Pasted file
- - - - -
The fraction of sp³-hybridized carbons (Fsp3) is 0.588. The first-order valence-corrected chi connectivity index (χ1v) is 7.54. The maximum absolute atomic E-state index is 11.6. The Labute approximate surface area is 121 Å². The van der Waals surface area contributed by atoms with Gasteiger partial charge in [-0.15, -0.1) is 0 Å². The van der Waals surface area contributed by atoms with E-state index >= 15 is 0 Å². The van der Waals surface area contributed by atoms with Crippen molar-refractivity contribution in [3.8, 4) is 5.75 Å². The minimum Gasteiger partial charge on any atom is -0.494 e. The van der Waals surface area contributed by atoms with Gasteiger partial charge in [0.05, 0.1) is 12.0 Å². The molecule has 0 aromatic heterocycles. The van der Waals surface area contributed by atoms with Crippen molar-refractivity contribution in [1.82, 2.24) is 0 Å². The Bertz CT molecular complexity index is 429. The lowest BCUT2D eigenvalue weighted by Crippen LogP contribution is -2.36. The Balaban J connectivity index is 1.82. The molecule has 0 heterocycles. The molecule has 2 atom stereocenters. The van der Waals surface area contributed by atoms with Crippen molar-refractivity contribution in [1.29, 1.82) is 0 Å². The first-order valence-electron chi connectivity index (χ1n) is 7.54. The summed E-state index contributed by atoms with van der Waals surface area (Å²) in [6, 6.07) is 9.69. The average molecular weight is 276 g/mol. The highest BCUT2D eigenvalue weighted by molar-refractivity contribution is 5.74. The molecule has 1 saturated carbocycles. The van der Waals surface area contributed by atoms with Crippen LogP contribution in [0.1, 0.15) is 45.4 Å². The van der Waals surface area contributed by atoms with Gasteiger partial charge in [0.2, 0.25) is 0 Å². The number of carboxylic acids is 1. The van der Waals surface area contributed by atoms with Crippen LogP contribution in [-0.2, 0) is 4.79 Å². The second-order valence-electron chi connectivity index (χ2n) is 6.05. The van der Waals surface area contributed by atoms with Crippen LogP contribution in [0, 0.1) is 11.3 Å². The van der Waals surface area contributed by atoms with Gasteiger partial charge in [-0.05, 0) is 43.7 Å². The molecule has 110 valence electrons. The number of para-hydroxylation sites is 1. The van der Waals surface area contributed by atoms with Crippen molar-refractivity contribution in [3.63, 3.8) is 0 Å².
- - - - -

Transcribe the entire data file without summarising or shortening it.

The fraction of sp³-hybridized carbons (Fsp3) is 0.588. The first-order valence-corrected chi connectivity index (χ1v) is 7.54. The maximum absolute atomic E-state index is 11.6. The Labute approximate surface area is 121 Å². The van der Waals surface area contributed by atoms with Gasteiger partial charge in [-0.15, -0.1) is 0 Å². The van der Waals surface area contributed by atoms with E-state index >= 15 is 0 Å². The van der Waals surface area contributed by atoms with Crippen molar-refractivity contribution in [3.8, 4) is 5.75 Å². The minimum Gasteiger partial charge on any atom is -0.494 e. The van der Waals surface area contributed by atoms with Gasteiger partial charge in [0.05, 0.1) is 12.0 Å². The molecule has 0 aromatic heterocycles. The van der Waals surface area contributed by atoms with Crippen molar-refractivity contribution in [1.82, 2.24) is 0 Å². The Bertz CT molecular complexity index is 429. The lowest BCUT2D eigenvalue weighted by Crippen LogP contribution is -2.36. The Balaban J connectivity index is 1.82. The molecule has 0 heterocycles. The molecule has 2 atom stereocenters. The van der Waals surface area contributed by atoms with Crippen molar-refractivity contribution in [1.29, 1.82) is 0 Å². The first-order valence-electron chi connectivity index (χ1n) is 7.54. The summed E-state index contributed by atoms with van der Waals surface area (Å²) in [6, 6.07) is 9.69. The average molecular weight is 276 g/mol. The highest BCUT2D eigenvalue weighted by molar-refractivity contribution is 5.74. The molecule has 1 saturated carbocycles. The van der Waals surface area contributed by atoms with Crippen LogP contribution in [0.1, 0.15) is 45.4 Å². The van der Waals surface area contributed by atoms with Gasteiger partial charge in [0.2, 0.25) is 0 Å². The number of carboxylic acids is 1. The van der Waals surface area contributed by atoms with Crippen LogP contribution in [-0.2, 0) is 4.79 Å². The second-order valence-electron chi connectivity index (χ2n) is 6.05. The van der Waals surface area contributed by atoms with Crippen LogP contribution in [0, 0.1) is 11.3 Å². The van der Waals surface area contributed by atoms with Gasteiger partial charge in [-0.05, 0) is 43.7 Å². The molecule has 110 valence electrons. The number of para-hydroxylation sites is 1. The van der Waals surface area contributed by atoms with Crippen molar-refractivity contribution in [3.63, 3.8) is 0 Å².